November 14, 2016 13:07
Korea and Japan will this week wrap up an almost completed agreement on sharing military intelligence, Defense Ministry spokesman Moon Sang-gyun said Friday.
It just took less than three weeks to reach a preliminary agreement since the government announced in late October that Seoul and Tokyo decided to resume intelligence-sharing talks.
The defense ministers of both sides are apparently ready to sign the preliminary deal as early as Monday, and the complete agreement could be signed before the year is out.
Asked whether the government is rushing the deal, the Defense Ministry said the matter is "extremely necessary" for national security.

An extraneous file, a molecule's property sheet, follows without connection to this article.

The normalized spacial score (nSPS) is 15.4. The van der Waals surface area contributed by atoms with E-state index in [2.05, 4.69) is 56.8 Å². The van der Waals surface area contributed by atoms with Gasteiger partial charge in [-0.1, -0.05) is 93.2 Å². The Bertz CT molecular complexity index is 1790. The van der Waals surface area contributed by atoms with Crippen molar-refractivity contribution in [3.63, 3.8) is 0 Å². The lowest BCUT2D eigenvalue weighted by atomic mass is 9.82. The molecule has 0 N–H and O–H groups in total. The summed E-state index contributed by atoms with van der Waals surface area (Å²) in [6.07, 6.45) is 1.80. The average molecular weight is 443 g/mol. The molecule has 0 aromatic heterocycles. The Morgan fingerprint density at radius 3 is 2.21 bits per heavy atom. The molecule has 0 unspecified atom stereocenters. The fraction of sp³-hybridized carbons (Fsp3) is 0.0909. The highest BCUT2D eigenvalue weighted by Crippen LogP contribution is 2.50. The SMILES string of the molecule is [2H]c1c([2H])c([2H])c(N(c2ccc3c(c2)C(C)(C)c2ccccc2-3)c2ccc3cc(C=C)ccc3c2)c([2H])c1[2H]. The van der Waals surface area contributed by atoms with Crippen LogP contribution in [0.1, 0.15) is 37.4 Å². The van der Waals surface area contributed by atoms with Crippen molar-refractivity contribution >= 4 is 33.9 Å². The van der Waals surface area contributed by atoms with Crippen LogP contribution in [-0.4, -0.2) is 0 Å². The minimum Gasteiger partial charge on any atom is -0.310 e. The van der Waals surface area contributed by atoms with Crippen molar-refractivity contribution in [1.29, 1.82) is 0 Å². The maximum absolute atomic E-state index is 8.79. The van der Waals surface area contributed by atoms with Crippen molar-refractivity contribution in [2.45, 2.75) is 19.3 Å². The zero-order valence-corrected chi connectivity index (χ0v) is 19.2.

One intelligence source said, "There have been several instances when intelligence gathered by Japanese Aegis vessels and P-3C surveillance aircraft were not handed directly to us but sent via the U.S., which wasted a lot of time. The U.S. brought the problem up in foreign affairs and defense talks in Washington last month, which is why we're speeding up the deal."
But critics warn that there is no public mood for closer military cooperation with the former occupying power and the timing is bad amid the current paralysis of government as a massive influence-peddling scandal engulfs President Park Geun-hye.
A similar deal was scrapped in 2012 amid mounting criticism that the government was trying to smuggle it past the public.
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